If Bonnie and I come up to a bank of suitable games with two empty machines at it, she is very good at sitting at one of the machines while I go and check the other. This gives me the opportunity to check both machines without another player getting one of them while I’m checking the other.
I’ll remind her of what the playable numbers are. Using the previous hypothetical example, if I tell her to look for a Mini at 15 and/or a Minor at 25 (along with other numbers for the other jackpots), she’ll identify cases where the Minor is 16 and tell me that it’s above 15 so it must be a play. No, I explain. The 15 only applies to the Mini jackpot. The Minor jackpot has its own number. I’ve told her these numbers several times, but they don’t stick in her mind.
When I find a playable game, I’ll sit Bonnie down at it, tell her to insert $500 or some other amount of money, make sure her card is inserted, and give her instructions such as “Keep playing until you hit the Minor jackpot.” And then I go off and check nearby machines. Sounds simple enough. Right?
Well, a lot can go wrong. On one machine, it’s possible playing for $3 a hand is worth 102% and playing for $1 a hand is worth 84%. If Bonnie sets her water bottle down at the wrong place, she might change denominations. Not on purpose. But it has happened more than once.
By the time she hits the Minor jackpot, she might have forgotten she’s supposed to stop playing and so she continues to hit the button. If she does this, she’s now playing a game worth considerably less than 100%.
Or if she hits the Mini jackpot before she hits the Minor (a common occurrence), she’s not sure whether she should continue to play or not. To me, this is simple. If I tell her to keep going until the Minor is hit, that means hitting any of the other jackpots does not affect the decision to keep playing. But something frequently gets lost in the translation. If she’s not sure, I strongly encourage her to ask.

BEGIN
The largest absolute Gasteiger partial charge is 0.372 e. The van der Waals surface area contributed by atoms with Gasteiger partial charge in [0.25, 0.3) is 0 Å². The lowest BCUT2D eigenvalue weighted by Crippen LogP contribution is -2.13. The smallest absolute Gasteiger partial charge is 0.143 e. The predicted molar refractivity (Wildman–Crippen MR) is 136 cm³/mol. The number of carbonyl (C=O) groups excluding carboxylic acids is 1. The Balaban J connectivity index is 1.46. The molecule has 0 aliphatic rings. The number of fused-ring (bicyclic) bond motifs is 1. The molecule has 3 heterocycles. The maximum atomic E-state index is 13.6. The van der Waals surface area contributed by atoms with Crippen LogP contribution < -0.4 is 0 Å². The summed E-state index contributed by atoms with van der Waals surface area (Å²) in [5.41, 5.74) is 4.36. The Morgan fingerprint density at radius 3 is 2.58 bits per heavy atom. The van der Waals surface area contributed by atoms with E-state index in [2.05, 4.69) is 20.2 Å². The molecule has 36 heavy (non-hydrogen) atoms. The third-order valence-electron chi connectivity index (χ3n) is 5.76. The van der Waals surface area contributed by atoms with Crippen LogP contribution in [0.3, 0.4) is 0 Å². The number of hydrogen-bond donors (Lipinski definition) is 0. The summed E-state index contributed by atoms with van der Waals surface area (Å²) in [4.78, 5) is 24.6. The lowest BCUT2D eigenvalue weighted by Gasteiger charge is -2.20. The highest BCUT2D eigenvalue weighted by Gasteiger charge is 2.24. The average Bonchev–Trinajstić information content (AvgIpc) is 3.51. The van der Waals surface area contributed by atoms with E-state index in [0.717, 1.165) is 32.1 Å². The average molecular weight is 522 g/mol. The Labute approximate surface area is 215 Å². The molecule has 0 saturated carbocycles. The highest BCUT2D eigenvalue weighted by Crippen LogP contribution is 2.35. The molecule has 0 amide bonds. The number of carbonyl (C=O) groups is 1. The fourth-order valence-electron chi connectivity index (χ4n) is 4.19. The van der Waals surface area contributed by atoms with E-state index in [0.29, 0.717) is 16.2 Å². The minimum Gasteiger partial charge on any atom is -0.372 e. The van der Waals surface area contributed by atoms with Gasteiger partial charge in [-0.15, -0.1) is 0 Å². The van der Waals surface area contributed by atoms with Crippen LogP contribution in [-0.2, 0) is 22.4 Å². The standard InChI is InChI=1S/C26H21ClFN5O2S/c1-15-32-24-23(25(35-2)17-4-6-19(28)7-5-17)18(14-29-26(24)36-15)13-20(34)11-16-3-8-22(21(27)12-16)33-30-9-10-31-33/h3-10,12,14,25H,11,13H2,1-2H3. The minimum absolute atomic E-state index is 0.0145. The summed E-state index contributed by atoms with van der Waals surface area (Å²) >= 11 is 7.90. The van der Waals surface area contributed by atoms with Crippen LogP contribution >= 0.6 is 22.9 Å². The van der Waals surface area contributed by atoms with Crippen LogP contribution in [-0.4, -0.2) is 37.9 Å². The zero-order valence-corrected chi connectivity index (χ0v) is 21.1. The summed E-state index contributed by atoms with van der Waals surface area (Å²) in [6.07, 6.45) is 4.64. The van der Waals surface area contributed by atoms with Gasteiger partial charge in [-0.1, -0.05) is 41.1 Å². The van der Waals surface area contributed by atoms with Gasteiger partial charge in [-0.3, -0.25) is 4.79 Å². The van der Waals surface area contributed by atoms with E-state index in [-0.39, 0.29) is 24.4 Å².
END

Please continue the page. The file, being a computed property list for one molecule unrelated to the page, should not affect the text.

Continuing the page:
Sometimes player cards time out. If a game has a long bonus round, at some casinos the card will no longer be registering by the time the bonus round has completed. Bonnie pays no attention to this and continues to play without getting slot club points.
For these and other reasons, I watch her closely. Even if I’m checking other machines, every two minutes or so I check back to see how she’s doing — if she’s on the right game, if the player card is registering, whatever.
Bonnie gets bored after a while. There are a number of good games that can take an hour or more to complete once you find them. I avoid these games when she’s with me. At such times, I limit my search to games that typically finish in 15 minutes or less. Yes, I’m giving up considerable EV at such times, but it’s better to keep her interested and happy. Probably 80% of my slot play is without her, and at those times I check a much wider variety of machines than when she’s with me.
Fortunately, she doesn’t mind being corrected. And she likes to win. All the wins and losses come out of a gambling bankroll that I control (with part of that money going into the household expenses account), but sometimes when we win, she gets a cash or gift bonus. Which, not surprisingly, she likes very much.
I trust her completely financially. I don’t believe she’ll steal from me. She’s had plenty of opportunity to do so and never has. I do not trust her in the sense of her being able to make successful gambling decisions unsupervised.
I don’t think she’ll ever be a full-fledged decision-making gambling partner. Her mind simply doesn’t work that way. But several hours a week, it’s something enjoyable that we can do with each other. It’s a whole lot more interesting to her than me going off and playing video poker by myself.
We’re together for the duration, and I accept who she is and what she can do and can’t do. So, we’ll continue to do what we’re doing. And continue to enjoy it.